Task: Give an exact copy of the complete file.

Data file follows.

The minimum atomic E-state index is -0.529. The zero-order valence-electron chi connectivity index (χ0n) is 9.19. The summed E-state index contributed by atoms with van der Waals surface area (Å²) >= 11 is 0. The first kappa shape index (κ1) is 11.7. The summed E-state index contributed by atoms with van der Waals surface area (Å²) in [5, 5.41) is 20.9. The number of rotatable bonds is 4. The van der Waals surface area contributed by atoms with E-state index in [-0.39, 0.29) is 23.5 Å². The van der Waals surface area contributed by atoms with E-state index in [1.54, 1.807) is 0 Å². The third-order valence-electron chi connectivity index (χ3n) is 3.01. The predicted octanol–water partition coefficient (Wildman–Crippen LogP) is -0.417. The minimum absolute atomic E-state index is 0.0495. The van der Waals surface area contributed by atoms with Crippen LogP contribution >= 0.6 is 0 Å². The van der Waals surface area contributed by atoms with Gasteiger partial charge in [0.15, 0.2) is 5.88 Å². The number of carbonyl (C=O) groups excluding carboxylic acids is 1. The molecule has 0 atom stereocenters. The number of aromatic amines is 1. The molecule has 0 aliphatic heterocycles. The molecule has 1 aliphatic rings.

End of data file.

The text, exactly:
The minimum atomic E-state index is -0.529. The zero-order valence-electron chi connectivity index (χ0n) is 9.19. The summed E-state index contributed by atoms with van der Waals surface area (Å²) >= 11 is 0. The first kappa shape index (κ1) is 11.7. The summed E-state index contributed by atoms with van der Waals surface area (Å²) in [5, 5.41) is 20.9. The number of rotatable bonds is 4. The van der Waals surface area contributed by atoms with E-state index in [-0.39, 0.29) is 23.5 Å². The van der Waals surface area contributed by atoms with E-state index in [1.54, 1.807) is 0 Å². The third-order valence-electron chi connectivity index (χ3n) is 3.01. The predicted octanol–water partition coefficient (Wildman–Crippen LogP) is -0.417. The minimum absolute atomic E-state index is 0.0495. The van der Waals surface area contributed by atoms with Crippen LogP contribution >= 0.6 is 0 Å². The van der Waals surface area contributed by atoms with Gasteiger partial charge in [0.15, 0.2) is 5.88 Å². The number of carbonyl (C=O) groups excluding carboxylic acids is 1. The molecule has 0 atom stereocenters. The number of aromatic amines is 1. The molecule has 0 aliphatic heterocycles. The molecule has 1 aliphatic rings.